HOUSTON -- Advances in the fight against food poisoning, new methods for delivering medicine to cancer cells, and better materials for future spacecraft are among the results published in a NASA report detailing scientific research accomplishments made aboard the International Space Station during its first eight years.
The report includes more than 100 science experiments ranging from bone studies to materials research.
"This report represents a record of science accomplishments during assembly and summarizes peer-reviewed publications to date," said Julie Robinson, program scientist for the station at NASA's Johnson Space Center in Houston. "As we enter the final year of station assembly, this report highlights the capabilities and opportunities for space station research after assembly is complete."
One of the most compelling results reported is the confirmation that the ability of common germs to cause disease increases during spaceflight, but that changing the growth environment of the bacteria can control this virulence. The Effect of Spaceflight on Microbial Gene Expression and Virulence experiment identified increased virulence of space-flown Salmonella typhimurium, a leading cause of food poisoning. New research on subsequent station missions will target development of a vaccine for this widespread malady.
Another experiment produced a potential medical advance, demonstrating a new and powerful method for delivering drugs to targets in the human body. Microgravity research on the station was vital to development of miniature, liquid-filled balloons the size of blood cells that can deliver medicine directly to cancer cells. The research was conducted for the Microencapsulation Electrostatic Processing System experiment.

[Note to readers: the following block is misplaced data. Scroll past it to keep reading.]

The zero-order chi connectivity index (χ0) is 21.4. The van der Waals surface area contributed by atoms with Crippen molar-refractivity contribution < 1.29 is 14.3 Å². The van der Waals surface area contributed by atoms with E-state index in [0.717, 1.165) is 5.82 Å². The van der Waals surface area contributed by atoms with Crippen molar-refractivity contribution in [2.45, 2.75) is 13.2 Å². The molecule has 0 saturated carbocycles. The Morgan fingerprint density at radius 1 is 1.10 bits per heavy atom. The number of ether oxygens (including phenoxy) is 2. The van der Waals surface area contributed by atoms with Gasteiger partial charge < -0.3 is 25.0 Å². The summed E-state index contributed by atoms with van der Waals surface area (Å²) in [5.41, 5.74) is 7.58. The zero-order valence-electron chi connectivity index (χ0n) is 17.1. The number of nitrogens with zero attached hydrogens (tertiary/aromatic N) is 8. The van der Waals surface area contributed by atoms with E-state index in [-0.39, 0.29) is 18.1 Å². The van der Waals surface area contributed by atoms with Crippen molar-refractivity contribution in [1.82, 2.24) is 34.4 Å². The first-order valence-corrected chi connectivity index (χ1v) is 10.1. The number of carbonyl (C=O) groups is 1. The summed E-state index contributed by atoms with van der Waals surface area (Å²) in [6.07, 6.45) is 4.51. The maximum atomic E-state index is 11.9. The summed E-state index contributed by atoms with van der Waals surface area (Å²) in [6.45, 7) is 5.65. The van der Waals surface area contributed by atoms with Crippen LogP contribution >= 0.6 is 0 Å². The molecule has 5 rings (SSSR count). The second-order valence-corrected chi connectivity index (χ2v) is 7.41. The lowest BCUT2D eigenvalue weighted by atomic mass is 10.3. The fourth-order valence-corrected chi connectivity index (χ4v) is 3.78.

One of the most prolific series of investigations aboard the station tests how spacecraft materials withstand the harsh space environment. The results of the Materials International Space Station Experiment already have been used to develop solar cells for future commercial station cargo ships. This experiment has significantly reduced the time needed to develop new satellite systems, such as solar cells and insulation materials, and paved the way for materials to be used in new NASA spacecraft such as the Orion crew capsule.
The report compiles experiment results collected from the first 15 station missions, or expeditions, from 2000 to 2008. Results of some of the summarized investigations are complete. Preliminary results are available from other continuing investigations.
NASA's research activities on the station span several scientific areas, including exploration technology development; microgravity research in the physical and biological sciences; human physiology research; Earth science and education.
The report details 22 different technology demonstrations; 33 physical science experiments; 27 biological experiments; 32 experiments focused on the human body; Earth observations and educational activities. In addition to science important to long-duration human spaceflights, most findings also offer new understanding of methods or applications relevant to life on Earth.
In 2008, station laboratory space and research facilities tripled with the addition of the European Space Agency's Columbus Laboratory and the Japan Aerospace Exploration Agency's three Kibo scientific modules, adding to the capabilities already provided in NASA's Destiny Laboratory. In 2009, the number of crew members increased from three to six, greatly increasing crew time available for research.
The stage is set for increased station scientific return when assembly and outfitting of the research facility is completed in 2010 and its full potential as a national and international laboratory is realized. Engineers and scientists from around the world are working together to refine operational relationships and build on experiences to ensure maximum use of the expanded capabilities.
The International Space Station Program Scientist Office at NASA's Johnson Space Center published the report. A link to the full NASA Technical Publication, which provides an archival record of U.S.-sponsored research through Expedition 15, is available at: